race, sociology of
However, a feature of this definition of race as a social construct is that it downplays the extent to which sectors of the population may actually form a discrete ethnic group; that is, share certain characteristics on the basis of common historical origin, close-knit patterns of social interaction, and a sense of common identity. Developments such as the Black Power movement in America in the 1960s, and the growth of ethnic minority cultural and political movements (especially among the young) have stimulated sociological research on the nature and forms of ethnicity. Again, like much of the rest of the sociology of race, this is a highly controversial field of study. Some sociologists argue that such studies, particularly when they involve research into what may somewhat ethnocentrically be defined as deviant subcultures, can confirm or reinforce racist attitudes and racial discrimination by the majority population. A related danger is that of the indiscriminate labelling or stereotyping of a racially defined minority as an ethnic minority (that is one which has a common culture and life-style) when this is not the case. There has also been a tendency, when ethnic minorities are studied in isolation from the wider society, to view their distinctive life-styles as a simple legacy of their past history, failing to recognize the ways in which these are shaped and changed by their current location in racially divided societies. In general, such research exaggerates the extent to which minorities are located in relatively enclosed ethnically defined social structures, separate from those of the majority society.
The location of racially defined groups in the stratification system of the wider society is a much-debated issue. Its salience partly reflects the historical circumstances in which this branch of sociology has developed: the legacy of slavery and continuing immigration of non-White minorities in the United States, the history of colonialism, and the more recent immigration of minorities from the Third World in Europe. There are several competing approaches (for an overview see R. Miles , Racism, 1989
The functionalist theories, largely developed in the United States from around the time of the First World War by Robert Park and others, assume an eventual assimilation of racially defined minorities into the stratification system of the majority host society and the restoration of social equilibrium which has been disturbed by their arrival. Racial prejudice and discrimination is a temporary phenomenon occurring in this difficult period of readjustment. Emphasis is here placed on the need for minorities to abandon their imported values and life-styles and accept those which it is assumed characterize the host society. This theory has been heavily criticized for its ethnocentric assumption that assimilation is (or ought to be) the outcome of host-immigrant encounters; for ignoring the possibility that continued conflict or some form of racial pluralism might occur; and for its underestimation of the empirically observable extent and persistence of racial prejudice and discrimination.
A more sophisticated approach, illustrated most clearly in the work of John Rex, builds upon Weberian premisses. What Rex call ‘race relations situations’ involve a particular type of intergroup conflict and result in racially categorized groups being distinctively located in the overall system of social stratification. In empirical work in the United Kingdom, Rex employs a Weberian concept of class to analyse differences in Black and White life-chances, and concludes that ‘race’ and racial discrimination result in Blacks being located at the bottom of and outside the main White class structure. In so far as this is creating distinctive forms of consciousness and political action then a Black underclass is in the process of formation.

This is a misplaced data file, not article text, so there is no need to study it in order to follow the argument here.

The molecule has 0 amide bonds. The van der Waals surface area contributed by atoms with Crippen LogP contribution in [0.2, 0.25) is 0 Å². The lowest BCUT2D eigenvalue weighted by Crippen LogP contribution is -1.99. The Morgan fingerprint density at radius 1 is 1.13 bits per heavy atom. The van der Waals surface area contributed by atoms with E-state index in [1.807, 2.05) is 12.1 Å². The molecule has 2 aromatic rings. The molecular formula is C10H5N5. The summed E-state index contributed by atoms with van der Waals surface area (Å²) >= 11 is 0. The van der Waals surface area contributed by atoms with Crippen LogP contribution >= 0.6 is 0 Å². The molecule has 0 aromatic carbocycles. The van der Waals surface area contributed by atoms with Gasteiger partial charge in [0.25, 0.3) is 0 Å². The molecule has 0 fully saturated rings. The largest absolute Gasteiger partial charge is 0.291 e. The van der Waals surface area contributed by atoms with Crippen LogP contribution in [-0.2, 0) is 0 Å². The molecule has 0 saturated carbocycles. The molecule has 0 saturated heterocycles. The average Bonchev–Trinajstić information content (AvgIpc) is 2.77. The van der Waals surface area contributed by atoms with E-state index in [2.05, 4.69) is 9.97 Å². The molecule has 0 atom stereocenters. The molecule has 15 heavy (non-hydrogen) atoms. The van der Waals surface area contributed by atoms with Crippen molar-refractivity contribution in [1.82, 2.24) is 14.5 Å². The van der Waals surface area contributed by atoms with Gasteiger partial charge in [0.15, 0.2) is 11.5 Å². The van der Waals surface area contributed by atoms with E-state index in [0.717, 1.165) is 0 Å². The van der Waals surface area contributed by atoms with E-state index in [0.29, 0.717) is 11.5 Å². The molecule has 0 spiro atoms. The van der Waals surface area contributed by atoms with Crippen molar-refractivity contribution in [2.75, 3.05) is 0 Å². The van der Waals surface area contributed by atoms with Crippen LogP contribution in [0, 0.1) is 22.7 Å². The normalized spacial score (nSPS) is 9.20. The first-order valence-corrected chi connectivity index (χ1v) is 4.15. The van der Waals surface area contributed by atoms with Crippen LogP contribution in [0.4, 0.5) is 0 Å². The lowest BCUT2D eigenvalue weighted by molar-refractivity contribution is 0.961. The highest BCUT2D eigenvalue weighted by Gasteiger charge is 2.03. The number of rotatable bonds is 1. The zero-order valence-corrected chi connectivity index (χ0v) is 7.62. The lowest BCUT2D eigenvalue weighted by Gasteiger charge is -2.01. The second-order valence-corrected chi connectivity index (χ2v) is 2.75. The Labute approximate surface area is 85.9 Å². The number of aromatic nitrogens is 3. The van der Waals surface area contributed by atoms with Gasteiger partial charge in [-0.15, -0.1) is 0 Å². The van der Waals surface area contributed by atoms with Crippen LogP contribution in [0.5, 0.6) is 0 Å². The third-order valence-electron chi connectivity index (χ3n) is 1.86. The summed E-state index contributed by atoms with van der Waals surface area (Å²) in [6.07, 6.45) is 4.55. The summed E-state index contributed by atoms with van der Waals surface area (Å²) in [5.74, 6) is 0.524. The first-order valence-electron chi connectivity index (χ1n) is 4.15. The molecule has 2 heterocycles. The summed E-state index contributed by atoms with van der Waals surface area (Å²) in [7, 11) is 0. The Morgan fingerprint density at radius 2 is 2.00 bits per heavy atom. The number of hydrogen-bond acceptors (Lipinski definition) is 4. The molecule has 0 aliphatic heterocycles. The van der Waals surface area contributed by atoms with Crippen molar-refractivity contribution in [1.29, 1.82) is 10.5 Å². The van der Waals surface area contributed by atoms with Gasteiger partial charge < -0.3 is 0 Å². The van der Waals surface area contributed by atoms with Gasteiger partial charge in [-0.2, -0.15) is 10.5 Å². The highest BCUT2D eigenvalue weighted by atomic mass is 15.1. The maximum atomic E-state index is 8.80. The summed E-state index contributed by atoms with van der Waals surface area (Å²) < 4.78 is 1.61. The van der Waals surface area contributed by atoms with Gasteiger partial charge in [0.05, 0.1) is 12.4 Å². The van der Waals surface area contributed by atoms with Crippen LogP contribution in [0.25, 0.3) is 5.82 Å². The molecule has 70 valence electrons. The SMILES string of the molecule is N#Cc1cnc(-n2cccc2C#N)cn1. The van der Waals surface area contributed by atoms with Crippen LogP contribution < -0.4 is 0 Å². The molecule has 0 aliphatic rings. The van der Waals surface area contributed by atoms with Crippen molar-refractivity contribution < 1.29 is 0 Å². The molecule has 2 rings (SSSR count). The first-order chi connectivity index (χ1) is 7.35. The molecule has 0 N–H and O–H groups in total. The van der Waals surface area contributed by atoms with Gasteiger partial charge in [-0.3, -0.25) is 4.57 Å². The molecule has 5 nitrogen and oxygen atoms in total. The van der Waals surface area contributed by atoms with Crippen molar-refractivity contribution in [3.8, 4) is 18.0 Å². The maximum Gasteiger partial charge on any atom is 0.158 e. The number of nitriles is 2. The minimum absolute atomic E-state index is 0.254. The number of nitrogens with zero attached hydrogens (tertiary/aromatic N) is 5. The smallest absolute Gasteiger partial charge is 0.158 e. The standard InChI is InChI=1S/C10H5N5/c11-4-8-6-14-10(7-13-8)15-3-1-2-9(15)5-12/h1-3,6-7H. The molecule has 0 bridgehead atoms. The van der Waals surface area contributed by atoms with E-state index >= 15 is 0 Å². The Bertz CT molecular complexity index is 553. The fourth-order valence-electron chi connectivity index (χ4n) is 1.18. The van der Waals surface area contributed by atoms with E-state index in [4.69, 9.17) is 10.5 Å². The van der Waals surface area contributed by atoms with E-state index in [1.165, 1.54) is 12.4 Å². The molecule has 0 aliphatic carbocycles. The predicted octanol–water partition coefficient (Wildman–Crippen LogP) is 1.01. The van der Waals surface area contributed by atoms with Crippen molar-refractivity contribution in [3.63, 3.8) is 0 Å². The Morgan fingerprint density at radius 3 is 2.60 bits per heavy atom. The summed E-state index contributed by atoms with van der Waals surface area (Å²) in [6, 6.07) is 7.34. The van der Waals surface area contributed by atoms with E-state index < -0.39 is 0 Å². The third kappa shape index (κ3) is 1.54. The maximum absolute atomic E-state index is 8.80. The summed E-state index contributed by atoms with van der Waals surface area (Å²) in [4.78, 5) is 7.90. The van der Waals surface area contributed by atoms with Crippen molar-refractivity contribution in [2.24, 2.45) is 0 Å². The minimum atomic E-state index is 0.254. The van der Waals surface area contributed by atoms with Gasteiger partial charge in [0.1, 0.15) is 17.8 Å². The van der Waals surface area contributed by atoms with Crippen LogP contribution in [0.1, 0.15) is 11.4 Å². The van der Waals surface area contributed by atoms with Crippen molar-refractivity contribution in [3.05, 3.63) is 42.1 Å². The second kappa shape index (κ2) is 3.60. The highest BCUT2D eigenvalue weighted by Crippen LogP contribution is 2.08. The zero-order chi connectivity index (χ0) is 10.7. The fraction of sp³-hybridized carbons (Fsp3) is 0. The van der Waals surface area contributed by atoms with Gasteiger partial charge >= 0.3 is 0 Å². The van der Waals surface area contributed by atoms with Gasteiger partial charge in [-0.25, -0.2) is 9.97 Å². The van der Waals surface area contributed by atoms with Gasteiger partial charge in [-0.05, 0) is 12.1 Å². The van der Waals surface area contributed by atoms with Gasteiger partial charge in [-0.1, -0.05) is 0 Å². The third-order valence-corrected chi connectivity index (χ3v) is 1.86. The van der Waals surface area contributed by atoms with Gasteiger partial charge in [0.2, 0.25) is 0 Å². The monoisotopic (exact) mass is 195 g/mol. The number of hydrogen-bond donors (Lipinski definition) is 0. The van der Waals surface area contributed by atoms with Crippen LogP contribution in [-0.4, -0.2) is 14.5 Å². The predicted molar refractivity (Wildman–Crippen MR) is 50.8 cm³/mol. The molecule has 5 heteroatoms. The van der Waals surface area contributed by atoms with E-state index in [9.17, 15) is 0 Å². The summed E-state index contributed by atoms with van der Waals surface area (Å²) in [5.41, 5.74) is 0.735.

Early Marxist theories (notably, O. C. Cox , Class, Caste and Race, 1948
) proposed a far simpler connection between race and class, seeing racism as a ruling-class ideology which developed under capitalism in order to divide—and hence help control—Black and White workers who shared a common and fundamental class identity. This argument has been heavily criticized as historically inaccurate and irredeemably functionalist—explaining the origins of racism by means of the functions which it has sometimes served under capitalism. A considerable range of neo-Marxist and post-Marxist approaches (between which controversy often rages) have subsequently been developed. These seek to provide a less deterministic account of the relations between race, class, and capitalism. For example, Robert Miles (Racism and Migrant Labour, 1982)
analyses the construction of so-called ‘racialized class fractions’ in advanced capitalist societies.
Sometimes rather separated from these theoretical debates (though also generated by and contributing to them) there are a wide range of empirically grounded sociological inquiries—by far the best of which are by American sociologists. These include studies of racial belief systems; the extent and nature of racial discrimination and disadvantage; the politics of ‘race’ and the impact of state policies on racialized minorities; and the distribution, concentration, and segregation of minority populations—especially in housing- and labour-markets. Examples here might include Lee Rainwater's excellent (though controversial) study of Black families in a federal housing project (Behind Ghetto Walls, 1970); Howard Schuman et al.'s survey of Racial Attitudes in America (1985); and Black Men, White Cities (1973), Ira Katznelson's comparative study of the political responses to Black migration to the Northern cities of the United States and in the United Kingdom. The best summary of the evidence for Britain is David Mason's Race and Ethnicity in Modern Britain (1995).
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